- Main research unit: Center for Research in Advanced Computing Systems (CRACS)
- Henrique Manuel Dinis Santos
- Luis Filipe Coelho Antunes
- Ricardo João Cruz Correia
- Ana Margarida Leite de Almeida Ferreira
- Luis Daniel Freitas Azevedo Maia
- Luís Manuel Magalhães Carvalho Valente Teixeira
- Rui André dos Reis Martins
- Start date: 2010 | End date: 2013
- Financing: €120,000.00 (FCT)
Project description: The explosive growth of the Internet is accelerating the need to move and translate essential real world societal infrastructures to the virtual world. These invisible threads are keeping and enabling digital societies populated by digital identities that need to be managed and secured in an effective way. As a consequence, Identity management as a whole plays a fundamental role in securing access to an increasing set of systems and applications in everyday services and associated communications.
More recently, the tendency has been to concentrate on identity models conceived to facilitate user centric identity management, in concert with a digital society more focused on increasing the individual reliable management of civil liberties, like privacy and freedom.
Individuals must be given the tools to be able to easily secure and exercise for themselves their basic privacy rights. They need to be able to define how much about them is publicly known on the Internet and by whom. With the continuing growth of the number of online services, users end up having their identities scattered across multiple systems throughout Internet. It is thus important to develop systems and processes that can help manage and control the access, and even the discloser and finality of these resources.
Federated Identity is the means by which web applications can offer users cross-domain single (SSO), which lets them authenticate once and thereafter gain access to protected resources and web sites elsewhere within the same federation domain. Federated identity management is a set of technologies and processes that let computer systems dynamically distribute identity information and delegate identity tasks across security domains [MERD08]. However attractive its benefits, federated identity imposes costs as well, entailing new and increased security and privacy risks because it shares valuable information across domains using loosely coupled network protocols [OID08]. Such risks require mitigation, which can range from preventing message replay to collecting user consent for data sharing in both online and offline scenarios.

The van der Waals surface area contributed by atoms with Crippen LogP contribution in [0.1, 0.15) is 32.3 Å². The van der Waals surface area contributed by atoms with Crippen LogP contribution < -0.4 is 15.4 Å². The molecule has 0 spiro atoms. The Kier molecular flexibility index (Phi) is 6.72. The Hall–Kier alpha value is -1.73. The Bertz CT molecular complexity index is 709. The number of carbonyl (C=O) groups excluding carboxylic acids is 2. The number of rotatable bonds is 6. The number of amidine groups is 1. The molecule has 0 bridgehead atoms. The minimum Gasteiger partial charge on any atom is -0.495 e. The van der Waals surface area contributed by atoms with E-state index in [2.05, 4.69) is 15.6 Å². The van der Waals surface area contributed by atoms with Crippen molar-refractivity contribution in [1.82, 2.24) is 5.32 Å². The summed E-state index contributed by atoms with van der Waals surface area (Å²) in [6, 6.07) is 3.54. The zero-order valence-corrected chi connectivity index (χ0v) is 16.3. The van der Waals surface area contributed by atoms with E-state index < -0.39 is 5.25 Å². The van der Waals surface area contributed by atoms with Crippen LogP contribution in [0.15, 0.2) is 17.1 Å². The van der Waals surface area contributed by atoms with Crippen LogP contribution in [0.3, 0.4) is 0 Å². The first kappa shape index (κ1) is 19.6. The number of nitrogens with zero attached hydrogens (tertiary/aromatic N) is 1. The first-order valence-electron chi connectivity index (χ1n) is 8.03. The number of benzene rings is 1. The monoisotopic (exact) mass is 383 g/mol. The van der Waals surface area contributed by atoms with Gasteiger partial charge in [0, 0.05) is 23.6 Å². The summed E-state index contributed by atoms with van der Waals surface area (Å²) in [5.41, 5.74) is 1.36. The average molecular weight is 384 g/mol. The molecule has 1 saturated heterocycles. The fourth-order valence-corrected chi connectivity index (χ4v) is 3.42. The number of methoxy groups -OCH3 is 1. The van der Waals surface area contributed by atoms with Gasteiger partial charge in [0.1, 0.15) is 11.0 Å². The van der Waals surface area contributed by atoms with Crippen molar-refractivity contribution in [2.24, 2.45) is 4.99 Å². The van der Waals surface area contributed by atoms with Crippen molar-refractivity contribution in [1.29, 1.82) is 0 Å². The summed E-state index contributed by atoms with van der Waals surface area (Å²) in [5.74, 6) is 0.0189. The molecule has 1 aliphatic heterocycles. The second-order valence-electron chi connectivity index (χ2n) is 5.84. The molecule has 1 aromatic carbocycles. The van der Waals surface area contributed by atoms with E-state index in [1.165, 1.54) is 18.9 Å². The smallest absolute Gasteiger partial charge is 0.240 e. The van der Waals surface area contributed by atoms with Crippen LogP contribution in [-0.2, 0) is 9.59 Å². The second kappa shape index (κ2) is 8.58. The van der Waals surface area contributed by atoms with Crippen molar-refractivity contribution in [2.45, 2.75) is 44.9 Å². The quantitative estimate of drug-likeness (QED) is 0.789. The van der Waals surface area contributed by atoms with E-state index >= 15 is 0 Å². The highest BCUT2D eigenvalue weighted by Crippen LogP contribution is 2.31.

Open ID is a decentralized system protocol 'for user centric identification and digital identity management in the Internet. It is a “single sign on" (SSO) system, thus it eliminates the need for multiple user names and passwords across different security domains, i.e in the Open ID universe relying parties. A replying party, sometimes designated has “service provider”, is the site that wants to verify the end-user´s identifier (RDRD06). Open ID allows users to add as much attributes as they believe that best describes them and assume profiles, also called Personas.
Under this context we have developed the EOID server and associated Firefox plugin. EOID is a user friendly and more secure solution regarding identity management. It implements the OpenID 2.0 protocol combined with java smart card technology for strong authentication in the form of the new Portuguese Citizen´s Card. We have also developed a plugin for the Firefox browser in order to provide the user with the sponsorship of SAPO ISP within the 2008 summerbits initiative.
With OFELIA, we are proposing the study, conceptualization and implementation of new ideas and extensions for federated identity management and federated authorization mechanisms by using and levering the work we have already developed for EOID (FRFADCM09). On identity management we want to explore the idea of having sensitive identity attributes directly stored on a user’s personal mobile secured wallet. This wallet could be a smart card, a PDA or even a personal mobile phone. We want to develop new extensions for the OpenID protocol that will allow for the secure communication of especially sensitive identification attributes from user a personal wallet, through the identity server, to an authorized relying party requesting them.
These attributes reside on user personal devices and can only be disclosed at the user discretion. To make this service even more user empowering and applicable under more rigorous contexts, like clinical health records, we want to further explore new ideas in the use of “valet key” authorization mechanisms for the issue and user-centric management of temporal automatic access authorization for strongly identified entities on a federation of trusted identity providers. This user centred model imposes new requirements to authentication and we also want to explore the use of biometrics in federated environments to secure the issue of valet authorization keys in contexts where the use of other authentication mechanisms like smart cards or passwords are not so appropriate, e.g on clinical settings where a doctor needs to quickly prove that he has the right to use a “valet key” that gives him access to a patients clinical record.
- Project at FCT - (PTDC/EIA-EIA/104328/2008)